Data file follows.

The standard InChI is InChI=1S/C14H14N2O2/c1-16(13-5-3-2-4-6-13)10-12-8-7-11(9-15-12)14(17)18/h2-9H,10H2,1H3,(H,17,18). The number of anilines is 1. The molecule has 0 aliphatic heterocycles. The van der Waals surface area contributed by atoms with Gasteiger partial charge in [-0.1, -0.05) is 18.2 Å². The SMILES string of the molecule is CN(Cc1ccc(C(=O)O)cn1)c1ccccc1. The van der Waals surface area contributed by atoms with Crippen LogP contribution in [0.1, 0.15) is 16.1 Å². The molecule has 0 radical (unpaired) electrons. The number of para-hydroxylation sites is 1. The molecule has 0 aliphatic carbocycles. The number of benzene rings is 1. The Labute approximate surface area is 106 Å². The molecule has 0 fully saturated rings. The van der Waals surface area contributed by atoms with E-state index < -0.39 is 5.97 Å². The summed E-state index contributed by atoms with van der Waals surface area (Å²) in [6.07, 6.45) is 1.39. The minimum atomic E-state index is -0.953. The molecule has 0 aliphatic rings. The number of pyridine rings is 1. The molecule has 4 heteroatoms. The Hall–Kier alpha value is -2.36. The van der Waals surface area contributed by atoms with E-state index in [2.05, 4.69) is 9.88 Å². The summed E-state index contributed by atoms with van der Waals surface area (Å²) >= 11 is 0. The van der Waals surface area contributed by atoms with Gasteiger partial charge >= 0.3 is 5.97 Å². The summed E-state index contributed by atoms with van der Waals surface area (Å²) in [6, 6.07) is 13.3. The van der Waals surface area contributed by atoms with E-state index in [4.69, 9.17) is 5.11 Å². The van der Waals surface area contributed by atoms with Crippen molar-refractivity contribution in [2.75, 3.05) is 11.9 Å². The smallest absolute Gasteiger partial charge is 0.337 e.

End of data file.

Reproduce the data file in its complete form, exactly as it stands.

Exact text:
The standard InChI is InChI=1S/C14H14N2O2/c1-16(13-5-3-2-4-6-13)10-12-8-7-11(9-15-12)14(17)18/h2-9H,10H2,1H3,(H,17,18). The number of anilines is 1. The molecule has 0 aliphatic heterocycles. The van der Waals surface area contributed by atoms with Gasteiger partial charge in [-0.1, -0.05) is 18.2 Å². The SMILES string of the molecule is CN(Cc1ccc(C(=O)O)cn1)c1ccccc1. The van der Waals surface area contributed by atoms with Crippen LogP contribution in [0.1, 0.15) is 16.1 Å². The molecule has 0 radical (unpaired) electrons. The number of para-hydroxylation sites is 1. The molecule has 0 aliphatic carbocycles. The number of benzene rings is 1. The Labute approximate surface area is 106 Å². The molecule has 0 fully saturated rings. The van der Waals surface area contributed by atoms with E-state index < -0.39 is 5.97 Å². The summed E-state index contributed by atoms with van der Waals surface area (Å²) in [6.07, 6.45) is 1.39. The minimum atomic E-state index is -0.953. The molecule has 0 aliphatic rings. The number of pyridine rings is 1. The molecule has 4 heteroatoms. The Hall–Kier alpha value is -2.36. The van der Waals surface area contributed by atoms with E-state index in [2.05, 4.69) is 9.88 Å². The summed E-state index contributed by atoms with van der Waals surface area (Å²) >= 11 is 0. The van der Waals surface area contributed by atoms with Gasteiger partial charge >= 0.3 is 5.97 Å². The summed E-state index contributed by atoms with van der Waals surface area (Å²) in [6, 6.07) is 13.3. The van der Waals surface area contributed by atoms with E-state index in [4.69, 9.17) is 5.11 Å². The van der Waals surface area contributed by atoms with Crippen molar-refractivity contribution in [2.75, 3.05) is 11.9 Å². The smallest absolute Gasteiger partial charge is 0.337 e.